Testimony Housing

Testimony on the Mayor's Housing Proposals

Submitted to the City Planning Commission

December 17, 2015

The Citizens Budget Commission is a nonpartisan, nonprofit civic organization that since 1932 has been devoted to influencing constructive change in the finances and services of the New York City and State governments. With a reputation for independence and objective research, CBC has been an outspoken and influential advocate for government reform – and unique in that the organization confines its advocacy to areas on which it has conducted research.

We appreciate the opportunity to provide written testimony.

Recently, a number of elected officials and housing advocates have criticized aspects of the Mayor’s Housing New York Plan as insufficiently focused on creating housing units for the lowest income households. They argue that the Plan’s definition of “affordable” housing is too broad and that developers should be required to provide more affordable units in exchange for the zoning and/or tax benefits to be conferred. In order to assess these concerns it is necessary to understand the economics of housing construction in New York City: How much does it cost to build residential units, and what level of rent is needed to generate sufficient revenue to cover those costs?

If certain tenants cannot afford the necessary rents, then other tenants must have their rent set high enough and/or there must be government subsidies to cover the shortfall. But there is a limit to how high rents can be set and still attract tenants, and there is a limit to how much city government can afford to provide in construction or rent subsidies.

In order to consider the relationship between land prices, construction costs, rents, income levels, and subsidies, CBC released an analysis entitled “The Cost of Affordable Housing.” The analysis, which used robust land and construction cost data from a commissioned report for the New York City Housing Development Corporation, demonstrates how the costs of new construction impacts tenant rents.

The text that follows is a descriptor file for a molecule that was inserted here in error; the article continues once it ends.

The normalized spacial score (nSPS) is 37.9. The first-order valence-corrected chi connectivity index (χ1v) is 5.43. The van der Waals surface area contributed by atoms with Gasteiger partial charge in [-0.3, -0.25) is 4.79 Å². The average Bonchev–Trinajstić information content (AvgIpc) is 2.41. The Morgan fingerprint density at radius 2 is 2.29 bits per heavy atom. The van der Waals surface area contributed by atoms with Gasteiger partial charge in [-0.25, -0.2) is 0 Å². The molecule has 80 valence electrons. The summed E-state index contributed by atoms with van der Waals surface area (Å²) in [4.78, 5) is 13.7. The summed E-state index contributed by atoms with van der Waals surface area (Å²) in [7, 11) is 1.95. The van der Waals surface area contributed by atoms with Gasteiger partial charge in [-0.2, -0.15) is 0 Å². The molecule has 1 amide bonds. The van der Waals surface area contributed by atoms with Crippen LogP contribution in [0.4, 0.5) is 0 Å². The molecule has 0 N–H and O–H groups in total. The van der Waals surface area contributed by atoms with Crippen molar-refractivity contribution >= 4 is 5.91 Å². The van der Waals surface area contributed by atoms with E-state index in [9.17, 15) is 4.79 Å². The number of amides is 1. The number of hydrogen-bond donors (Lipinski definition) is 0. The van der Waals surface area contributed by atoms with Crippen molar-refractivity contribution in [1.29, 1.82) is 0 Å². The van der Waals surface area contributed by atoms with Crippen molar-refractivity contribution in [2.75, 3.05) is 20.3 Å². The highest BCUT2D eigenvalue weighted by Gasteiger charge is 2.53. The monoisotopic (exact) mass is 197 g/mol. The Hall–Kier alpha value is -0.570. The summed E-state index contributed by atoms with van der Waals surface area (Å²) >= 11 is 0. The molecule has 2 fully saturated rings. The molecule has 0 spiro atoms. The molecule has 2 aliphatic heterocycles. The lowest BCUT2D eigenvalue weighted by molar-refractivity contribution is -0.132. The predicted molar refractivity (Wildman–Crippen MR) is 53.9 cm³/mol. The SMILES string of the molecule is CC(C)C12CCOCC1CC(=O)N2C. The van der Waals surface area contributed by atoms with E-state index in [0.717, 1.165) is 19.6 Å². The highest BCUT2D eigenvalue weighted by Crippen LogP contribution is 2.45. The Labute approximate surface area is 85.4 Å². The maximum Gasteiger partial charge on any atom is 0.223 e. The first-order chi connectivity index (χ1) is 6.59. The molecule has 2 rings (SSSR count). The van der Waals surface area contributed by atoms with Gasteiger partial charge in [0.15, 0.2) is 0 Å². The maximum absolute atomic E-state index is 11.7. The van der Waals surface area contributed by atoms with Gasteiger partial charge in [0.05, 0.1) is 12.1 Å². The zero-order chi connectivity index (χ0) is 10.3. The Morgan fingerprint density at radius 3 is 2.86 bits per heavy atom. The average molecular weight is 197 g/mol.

The report shows that the high combined cost of land prices and construction results in rents that are unaffordable for many based on the commonly-used 30 percent threshold for housing affordability.

It raises three points to consider in assessing the Housing Plan:

  1. Increasing the required share of affordable units in new developments increases the subsidy required from market rate tenants and/or government; 
  2. Markets with higher land prices and construction costs require more subsidy for the same number of units and;
  3. The subsidy per unit required can increase significantly based on whether the unit is reserved for a low-income household or a middle-income household.

Additionally, subsidies will need to increase over time when operating and maintenance costs exceed rent increases allowed by the Rent Guidelines Board. Thus, the more affordable housing units required, and the lower the income levels specified, the more costly the subsidies will be, the more difficult it will be for developers to structure projects that recover construction costs, and the smaller the total number of affordable units that the City will be able to incentivize and support.

The high cost of housing development forces trade-offs between income levels, affordable shares, and location. It is challenging to simultaneously lower the income level required for affordable units while increasing their share of the total, spreading the units geographically, and keeping the costs manageable. Options for increasing the efficient use of land, reducing construction costs, and effectively using cross-subsidies should be explored to maximize the amount of affordable housing that can be produced.